dzerow dzerow - 19 days ago 6
C# Question

Specified argument was out of the range of valid values. Parameter name: size & Serial Port Communication

I need to create an application which requires communicating to an existent software using TCP/IP, where both mine and the other application will be using the port number specified below.

private void frmScan_Load(object sender, EventArgs e)
clientSocket.Connect("", 76545);

public void msg(string mesg)
textBox1.Text = textBox1.Text + Environment.NewLine + " >> " + mesg;

private void cmdSCANok_Click(object sender, EventArgs e)

msg("Client Started");
NetworkStream serverStream = clientSocket.GetStream();
byte[] outStream = Encoding.ASCII.GetBytes("PCK|SCAN|5025066840471");

serverStream.Write(outStream, 0, outStream.Length);

byte[] inStream = new byte[10025];
serverStream.Read(inStream, 0, (int)clientSocket.ReceiveBufferSize);
string returndata = Encoding.ASCII.GetString(inStream, 0, inStream.Length);

msg("Data from Server : " + returndata);

What happens is, the program I am communicating with has some in-built language where it will understand the code that I send, and it will return data according to the code that I have sent. So in the code above, I sent three bits of code: (
) which will find a specific item in the database. When it runs, I get an error on the line:

serverStream.Read(inStream, 0, (int)clientSocket.ReceiveBufferSize);

the error shows the following:
"Specified argument was out of the range of valid values.
Parameter name: size"

I followed the tutorial I saw on this website: - But I did slightly different. So instead of putting

string returndata = Encoding.ASCII.GetString(inStream);

I wrote:

string returndata = Encoding.ASCII.GetString(inStream, 0, inStream.Length);

I am extremely confused on why I am getting those problems, and to be honest I am not understanding much of what the code is doing, I just have a rough idea, but not enough to troubleshoot this. Can someone help please?

Much appreciated!

PS: I am programming for Windows CE (portable device) on Visual Studio 2010.


Your code is a great example of how not to do TCP communication. I've seen this code copied over and over many times, and I'd be very happy to point you to a good tutorial on TCP - too bad I haven't seen one yet :)

Let me point out some errors first:

  • TCP doesn't guarantee you the packet arrives as one bunch of bytes. So (theoretically) the Write operation could result in a split, requiring two reads on the other side. Sending data without headers over TCP is a very bad idea - the receiving side has no idea how much it has to read. So you've got two options - either write the length of the whole bunch of data before the data itself, or use a control character to end the "packet"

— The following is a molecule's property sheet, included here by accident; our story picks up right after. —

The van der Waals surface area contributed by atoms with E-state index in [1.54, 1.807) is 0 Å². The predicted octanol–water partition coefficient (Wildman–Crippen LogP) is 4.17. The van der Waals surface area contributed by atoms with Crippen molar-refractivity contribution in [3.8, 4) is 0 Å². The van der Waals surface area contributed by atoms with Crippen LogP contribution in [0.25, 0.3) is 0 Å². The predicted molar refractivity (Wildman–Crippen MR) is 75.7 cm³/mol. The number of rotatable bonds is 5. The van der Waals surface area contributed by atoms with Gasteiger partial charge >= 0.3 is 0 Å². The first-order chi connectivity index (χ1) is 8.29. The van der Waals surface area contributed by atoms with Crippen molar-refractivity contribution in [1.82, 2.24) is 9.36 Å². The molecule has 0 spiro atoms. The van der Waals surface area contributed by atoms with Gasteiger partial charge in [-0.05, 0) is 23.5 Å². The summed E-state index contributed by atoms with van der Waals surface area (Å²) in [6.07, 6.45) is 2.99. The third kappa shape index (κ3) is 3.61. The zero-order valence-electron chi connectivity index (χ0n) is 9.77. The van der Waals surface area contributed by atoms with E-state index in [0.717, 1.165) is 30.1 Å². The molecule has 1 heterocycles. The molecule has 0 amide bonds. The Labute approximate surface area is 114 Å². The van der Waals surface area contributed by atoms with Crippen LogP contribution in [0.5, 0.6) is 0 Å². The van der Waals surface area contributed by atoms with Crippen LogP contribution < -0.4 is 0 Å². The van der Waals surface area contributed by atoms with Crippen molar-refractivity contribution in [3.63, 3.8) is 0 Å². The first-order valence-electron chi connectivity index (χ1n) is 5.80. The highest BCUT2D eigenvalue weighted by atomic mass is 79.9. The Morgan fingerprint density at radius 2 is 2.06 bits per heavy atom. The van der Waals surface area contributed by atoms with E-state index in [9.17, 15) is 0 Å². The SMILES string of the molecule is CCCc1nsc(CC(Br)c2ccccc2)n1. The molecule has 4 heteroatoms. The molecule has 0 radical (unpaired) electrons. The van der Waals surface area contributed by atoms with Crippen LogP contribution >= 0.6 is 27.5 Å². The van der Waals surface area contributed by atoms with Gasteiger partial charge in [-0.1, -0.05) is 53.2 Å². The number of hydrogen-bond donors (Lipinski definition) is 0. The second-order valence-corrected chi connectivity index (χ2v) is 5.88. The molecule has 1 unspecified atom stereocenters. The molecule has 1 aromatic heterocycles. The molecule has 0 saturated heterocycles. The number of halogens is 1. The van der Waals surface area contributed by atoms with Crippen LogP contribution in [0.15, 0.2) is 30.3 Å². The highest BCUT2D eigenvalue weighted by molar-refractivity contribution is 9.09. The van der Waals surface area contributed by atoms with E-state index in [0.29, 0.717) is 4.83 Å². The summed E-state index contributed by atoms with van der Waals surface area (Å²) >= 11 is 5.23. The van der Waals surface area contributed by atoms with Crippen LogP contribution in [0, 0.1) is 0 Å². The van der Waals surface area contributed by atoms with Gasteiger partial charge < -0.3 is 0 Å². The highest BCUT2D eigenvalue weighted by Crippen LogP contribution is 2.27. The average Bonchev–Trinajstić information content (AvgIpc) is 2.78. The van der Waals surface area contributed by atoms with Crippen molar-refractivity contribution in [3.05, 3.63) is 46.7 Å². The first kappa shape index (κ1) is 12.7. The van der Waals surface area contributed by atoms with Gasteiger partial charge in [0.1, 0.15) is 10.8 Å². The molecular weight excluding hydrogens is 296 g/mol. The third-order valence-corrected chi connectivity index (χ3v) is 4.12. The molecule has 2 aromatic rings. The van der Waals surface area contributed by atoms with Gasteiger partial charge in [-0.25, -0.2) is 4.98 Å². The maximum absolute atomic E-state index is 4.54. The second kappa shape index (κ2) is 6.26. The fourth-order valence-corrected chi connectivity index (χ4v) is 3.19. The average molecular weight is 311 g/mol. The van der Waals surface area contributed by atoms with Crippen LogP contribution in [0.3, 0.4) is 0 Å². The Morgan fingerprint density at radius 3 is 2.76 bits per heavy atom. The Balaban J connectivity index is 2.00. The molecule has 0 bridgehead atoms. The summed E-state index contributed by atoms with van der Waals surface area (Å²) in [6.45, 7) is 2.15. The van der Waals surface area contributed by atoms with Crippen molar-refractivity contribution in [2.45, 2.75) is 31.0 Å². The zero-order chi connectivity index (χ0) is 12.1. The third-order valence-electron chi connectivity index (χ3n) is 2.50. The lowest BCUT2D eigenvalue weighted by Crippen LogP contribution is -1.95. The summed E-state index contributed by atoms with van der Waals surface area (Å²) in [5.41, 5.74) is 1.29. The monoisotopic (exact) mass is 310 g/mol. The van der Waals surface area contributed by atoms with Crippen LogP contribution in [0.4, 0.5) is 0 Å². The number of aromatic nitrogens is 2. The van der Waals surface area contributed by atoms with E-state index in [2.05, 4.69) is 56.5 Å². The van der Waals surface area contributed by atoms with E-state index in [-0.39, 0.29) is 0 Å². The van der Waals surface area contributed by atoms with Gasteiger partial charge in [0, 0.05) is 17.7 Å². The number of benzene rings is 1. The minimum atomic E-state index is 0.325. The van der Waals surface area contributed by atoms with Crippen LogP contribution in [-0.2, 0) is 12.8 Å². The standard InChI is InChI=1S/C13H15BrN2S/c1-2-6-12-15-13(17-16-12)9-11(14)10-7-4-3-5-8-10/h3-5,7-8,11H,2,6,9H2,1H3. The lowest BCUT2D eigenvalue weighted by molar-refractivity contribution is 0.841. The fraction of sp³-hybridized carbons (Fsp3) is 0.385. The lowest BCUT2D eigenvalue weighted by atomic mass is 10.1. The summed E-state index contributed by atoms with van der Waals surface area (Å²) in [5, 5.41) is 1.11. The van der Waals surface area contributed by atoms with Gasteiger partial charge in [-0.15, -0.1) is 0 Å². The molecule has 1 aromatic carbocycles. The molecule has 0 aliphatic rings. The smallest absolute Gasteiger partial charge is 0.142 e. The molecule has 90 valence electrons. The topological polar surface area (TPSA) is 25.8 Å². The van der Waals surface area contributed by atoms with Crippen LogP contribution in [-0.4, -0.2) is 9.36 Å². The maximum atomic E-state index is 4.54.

• The first point should also clarify that your reading is wrong as well. It may take more than a single read operation to read the whole "command", or a single read operation might give you two commands at once!
  • You're reading ReceiveBufferSize bytes into a 10025 long buffer. ReceiveBufferSize might be bigger than your buffer. Don't do that - read a max count of inStream.Length. If you were coding in C++, this would be a great example of a buffer overflow.
  • As you're converting the data to a string, you're expecting the whole buffer is full. That's most likely not the case. Instead, you have to store the return value of the read call - it tells you how many bytes were actually read. Otherwise, you're reading garbage, and basically having another buffer overflow.

So a much better (though still far from perfect) implementation would be like this:

NetworkStream serverStream = clientSocket.GetStream();
byte[] outStream = Encoding.ASCII.GetBytes("PCK|SCAN|5025066840471");

// It would be much nicer to send a terminator or data length first, 
// but if your server doesn't expect that, you're out of luck.
serverStream.Write(outStream, 0, outStream.Length);

// When using magic numbers, at least use nice ones :)
byte[] inStream = new byte[4096];

// This will read at most inStream.Length bytes - it can be less, and it
// doesn't tell us how much data there is left for reading.
int bytesRead = serverStream.Read(inStream, 0, inStream.Length);

// Only convert bytesRead bytes - the rest is garbage
string returndata = Encoding.ASCII.GetString(inStream, 0, bytesRead);

Oh, and I have to recommend this essay on TCP protocol design.

It talks about many of the misconceptions about TCP, most importantly see the Message Framing part.